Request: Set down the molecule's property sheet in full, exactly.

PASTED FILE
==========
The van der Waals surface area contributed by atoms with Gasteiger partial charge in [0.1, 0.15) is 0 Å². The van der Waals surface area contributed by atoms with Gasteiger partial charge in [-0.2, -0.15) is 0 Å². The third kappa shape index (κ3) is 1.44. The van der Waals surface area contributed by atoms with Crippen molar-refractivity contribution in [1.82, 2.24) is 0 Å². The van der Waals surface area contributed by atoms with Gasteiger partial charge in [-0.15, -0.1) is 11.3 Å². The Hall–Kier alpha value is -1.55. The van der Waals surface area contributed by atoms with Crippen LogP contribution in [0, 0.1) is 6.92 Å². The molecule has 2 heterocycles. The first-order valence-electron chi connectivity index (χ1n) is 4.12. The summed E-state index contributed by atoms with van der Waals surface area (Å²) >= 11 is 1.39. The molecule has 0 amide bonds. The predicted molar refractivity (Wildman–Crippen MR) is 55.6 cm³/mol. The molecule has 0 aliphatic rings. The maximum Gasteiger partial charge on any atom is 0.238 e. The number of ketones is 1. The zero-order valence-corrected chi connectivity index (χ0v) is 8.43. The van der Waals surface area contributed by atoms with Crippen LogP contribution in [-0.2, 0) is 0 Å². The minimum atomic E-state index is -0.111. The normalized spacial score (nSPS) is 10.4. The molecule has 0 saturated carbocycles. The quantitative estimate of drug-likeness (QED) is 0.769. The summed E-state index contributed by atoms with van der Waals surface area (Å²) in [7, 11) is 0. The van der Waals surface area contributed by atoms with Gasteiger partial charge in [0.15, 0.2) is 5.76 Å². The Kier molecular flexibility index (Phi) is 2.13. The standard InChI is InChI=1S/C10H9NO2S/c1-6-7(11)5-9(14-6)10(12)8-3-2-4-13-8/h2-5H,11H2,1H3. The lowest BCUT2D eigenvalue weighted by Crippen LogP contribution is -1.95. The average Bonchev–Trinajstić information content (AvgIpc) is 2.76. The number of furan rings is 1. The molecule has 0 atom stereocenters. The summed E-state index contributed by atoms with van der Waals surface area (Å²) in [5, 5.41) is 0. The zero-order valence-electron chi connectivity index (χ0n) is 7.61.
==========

The van der Waals surface area contributed by atoms with Gasteiger partial charge in [0.1, 0.15) is 0 Å². The van der Waals surface area contributed by atoms with Gasteiger partial charge in [-0.2, -0.15) is 0 Å². The third kappa shape index (κ3) is 1.44. The van der Waals surface area contributed by atoms with Crippen molar-refractivity contribution in [1.82, 2.24) is 0 Å². The van der Waals surface area contributed by atoms with Gasteiger partial charge in [-0.15, -0.1) is 11.3 Å². The Hall–Kier alpha value is -1.55. The van der Waals surface area contributed by atoms with Crippen LogP contribution in [0, 0.1) is 6.92 Å². The molecule has 2 heterocycles. The first-order valence-electron chi connectivity index (χ1n) is 4.12. The summed E-state index contributed by atoms with van der Waals surface area (Å²) >= 11 is 1.39. The molecule has 0 amide bonds. The predicted molar refractivity (Wildman–Crippen MR) is 55.6 cm³/mol. The molecule has 0 aliphatic rings. The maximum Gasteiger partial charge on any atom is 0.238 e. The number of ketones is 1. The zero-order valence-corrected chi connectivity index (χ0v) is 8.43. The van der Waals surface area contributed by atoms with Crippen LogP contribution in [-0.2, 0) is 0 Å². The minimum atomic E-state index is -0.111. The normalized spacial score (nSPS) is 10.4. The molecule has 0 saturated carbocycles. The quantitative estimate of drug-likeness (QED) is 0.769. The summed E-state index contributed by atoms with van der Waals surface area (Å²) in [7, 11) is 0. The van der Waals surface area contributed by atoms with Gasteiger partial charge in [0.15, 0.2) is 5.76 Å². The Kier molecular flexibility index (Phi) is 2.13. The standard InChI is InChI=1S/C10H9NO2S/c1-6-7(11)5-9(14-6)10(12)8-3-2-4-13-8/h2-5H,11H2,1H3. The lowest BCUT2D eigenvalue weighted by Crippen LogP contribution is -1.95. The average Bonchev–Trinajstić information content (AvgIpc) is 2.76. The number of furan rings is 1. The molecule has 0 atom stereocenters. The summed E-state index contributed by atoms with van der Waals surface area (Å²) in [5, 5.41) is 0. The zero-order valence-electron chi connectivity index (χ0n) is 7.61.